#423: And So to Murder (1940) by Carter Dickson

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First, some context: when I began investigating the works of John Dickson Carr/Carter Dickson, I read a review of And So to Murder (1940) — his tenth novel to feature Sir Henry ‘H.M.’ Merrivale — which lambasted it so roundly that I decided there and then never to read it. Obviously this was in my pre-The Case of the Constant Suicides (1940) and Death Watch (1934) days, two books which convinced me I’d read the transcript of an old shipping forecast had JDC been the one to deliver it, but I still came to this with a certain…apprehension.  Merrivale is on a pretty blistering run up to now, so would this be the point where it all starts going wrong?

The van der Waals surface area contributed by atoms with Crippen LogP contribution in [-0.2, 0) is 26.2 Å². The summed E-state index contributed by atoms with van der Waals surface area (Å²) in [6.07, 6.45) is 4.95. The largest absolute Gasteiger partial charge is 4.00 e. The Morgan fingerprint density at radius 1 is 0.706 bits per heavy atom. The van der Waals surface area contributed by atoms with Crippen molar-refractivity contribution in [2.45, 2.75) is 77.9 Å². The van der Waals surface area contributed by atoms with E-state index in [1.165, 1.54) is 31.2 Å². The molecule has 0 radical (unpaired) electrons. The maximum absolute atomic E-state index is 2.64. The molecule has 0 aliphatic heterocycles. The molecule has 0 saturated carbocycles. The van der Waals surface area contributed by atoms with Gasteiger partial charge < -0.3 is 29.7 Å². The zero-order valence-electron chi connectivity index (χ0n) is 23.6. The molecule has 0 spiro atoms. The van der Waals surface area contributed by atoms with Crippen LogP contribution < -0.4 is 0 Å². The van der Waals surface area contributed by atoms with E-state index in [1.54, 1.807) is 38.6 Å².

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#420: Death Lights a Candle (1932) by Phoebe Atwood Taylor

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We’re back in Boston again this week, in another large house with murder insinuating its way among the denizens.  Everyone is snowed in when the death occurs, and so good-ol’-boy Asey Mayo must counter the cunning devilry of an ingenious and unscrupulous killer with his own brand of misleadingly languid style, plenty of homespun wisdom, and lot and lots of phonetic dialogue — in fact, this is the first time I’ve actively wondered whether an author was on some sort of pro rata arrangement for the number of times an apostrophe could be used where a letter would be equally good.  So that’s another benchmark reached, I guess.

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